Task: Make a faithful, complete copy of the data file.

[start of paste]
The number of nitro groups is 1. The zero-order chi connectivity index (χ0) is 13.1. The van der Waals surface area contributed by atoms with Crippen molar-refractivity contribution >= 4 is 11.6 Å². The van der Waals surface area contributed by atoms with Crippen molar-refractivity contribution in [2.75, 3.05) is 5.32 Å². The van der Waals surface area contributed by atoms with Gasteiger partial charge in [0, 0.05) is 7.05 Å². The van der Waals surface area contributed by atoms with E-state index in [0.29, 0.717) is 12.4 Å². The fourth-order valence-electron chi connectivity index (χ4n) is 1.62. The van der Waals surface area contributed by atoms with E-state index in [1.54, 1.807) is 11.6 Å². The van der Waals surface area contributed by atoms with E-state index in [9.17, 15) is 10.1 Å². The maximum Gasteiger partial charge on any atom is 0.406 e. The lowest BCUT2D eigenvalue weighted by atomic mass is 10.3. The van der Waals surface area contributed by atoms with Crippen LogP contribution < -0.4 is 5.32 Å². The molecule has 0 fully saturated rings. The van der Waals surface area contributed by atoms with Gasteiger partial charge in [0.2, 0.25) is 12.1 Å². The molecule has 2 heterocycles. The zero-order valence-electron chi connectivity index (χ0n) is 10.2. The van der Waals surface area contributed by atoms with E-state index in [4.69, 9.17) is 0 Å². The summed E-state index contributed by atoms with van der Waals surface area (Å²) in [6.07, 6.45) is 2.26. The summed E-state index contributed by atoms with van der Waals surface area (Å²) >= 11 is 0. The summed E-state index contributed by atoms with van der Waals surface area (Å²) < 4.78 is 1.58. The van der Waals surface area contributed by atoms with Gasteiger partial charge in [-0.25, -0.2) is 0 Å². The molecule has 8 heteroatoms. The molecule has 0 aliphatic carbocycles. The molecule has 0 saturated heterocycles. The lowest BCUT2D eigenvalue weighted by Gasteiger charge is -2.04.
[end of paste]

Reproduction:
The number of nitro groups is 1. The zero-order chi connectivity index (χ0) is 13.1. The van der Waals surface area contributed by atoms with Crippen molar-refractivity contribution >= 4 is 11.6 Å². The van der Waals surface area contributed by atoms with Crippen molar-refractivity contribution in [2.75, 3.05) is 5.32 Å². The van der Waals surface area contributed by atoms with Gasteiger partial charge in [0, 0.05) is 7.05 Å². The van der Waals surface area contributed by atoms with E-state index in [0.29, 0.717) is 12.4 Å². The fourth-order valence-electron chi connectivity index (χ4n) is 1.62. The van der Waals surface area contributed by atoms with E-state index in [1.54, 1.807) is 11.6 Å². The van der Waals surface area contributed by atoms with E-state index in [9.17, 15) is 10.1 Å². The maximum Gasteiger partial charge on any atom is 0.406 e. The lowest BCUT2D eigenvalue weighted by atomic mass is 10.3. The van der Waals surface area contributed by atoms with Crippen LogP contribution < -0.4 is 5.32 Å². The molecule has 0 fully saturated rings. The van der Waals surface area contributed by atoms with Gasteiger partial charge in [0.2, 0.25) is 12.1 Å². The molecule has 2 heterocycles. The zero-order valence-electron chi connectivity index (χ0n) is 10.2. The van der Waals surface area contributed by atoms with E-state index in [4.69, 9.17) is 0 Å². The summed E-state index contributed by atoms with van der Waals surface area (Å²) in [6.07, 6.45) is 2.26. The summed E-state index contributed by atoms with van der Waals surface area (Å²) >= 11 is 0. The summed E-state index contributed by atoms with van der Waals surface area (Å²) < 4.78 is 1.58. The van der Waals surface area contributed by atoms with Gasteiger partial charge in [-0.25, -0.2) is 0 Å². The molecule has 8 heteroatoms. The molecule has 0 aliphatic carbocycles. The molecule has 0 saturated heterocycles. The lowest BCUT2D eigenvalue weighted by Gasteiger charge is -2.04.